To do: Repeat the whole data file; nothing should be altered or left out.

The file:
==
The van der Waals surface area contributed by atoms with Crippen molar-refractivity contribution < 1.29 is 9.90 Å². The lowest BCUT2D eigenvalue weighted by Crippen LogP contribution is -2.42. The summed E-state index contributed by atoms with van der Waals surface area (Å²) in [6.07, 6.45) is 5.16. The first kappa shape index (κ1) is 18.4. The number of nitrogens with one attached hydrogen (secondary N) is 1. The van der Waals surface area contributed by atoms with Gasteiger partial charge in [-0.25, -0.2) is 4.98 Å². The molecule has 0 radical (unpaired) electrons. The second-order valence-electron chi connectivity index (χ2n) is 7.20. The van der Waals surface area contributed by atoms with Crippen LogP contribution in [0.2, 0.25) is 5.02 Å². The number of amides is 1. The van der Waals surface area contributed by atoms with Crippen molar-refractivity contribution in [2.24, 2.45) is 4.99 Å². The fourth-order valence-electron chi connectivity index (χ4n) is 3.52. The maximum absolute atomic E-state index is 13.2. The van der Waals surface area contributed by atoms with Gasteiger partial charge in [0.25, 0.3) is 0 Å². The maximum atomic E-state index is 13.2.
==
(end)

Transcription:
The van der Waals surface area contributed by atoms with Crippen molar-refractivity contribution < 1.29 is 9.90 Å². The lowest BCUT2D eigenvalue weighted by Crippen LogP contribution is -2.42. The summed E-state index contributed by atoms with van der Waals surface area (Å²) in [6.07, 6.45) is 5.16. The first kappa shape index (κ1) is 18.4. The number of nitrogens with one attached hydrogen (secondary N) is 1. The van der Waals surface area contributed by atoms with Gasteiger partial charge in [-0.25, -0.2) is 4.98 Å². The molecule has 0 radical (unpaired) electrons. The second-order valence-electron chi connectivity index (χ2n) is 7.20. The van der Waals surface area contributed by atoms with Crippen LogP contribution in [0.2, 0.25) is 5.02 Å². The number of amides is 1. The van der Waals surface area contributed by atoms with Crippen molar-refractivity contribution in [2.24, 2.45) is 4.99 Å². The fourth-order valence-electron chi connectivity index (χ4n) is 3.52. The maximum absolute atomic E-state index is 13.2. The van der Waals surface area contributed by atoms with Gasteiger partial charge in [0.25, 0.3) is 0 Å². The maximum atomic E-state index is 13.2.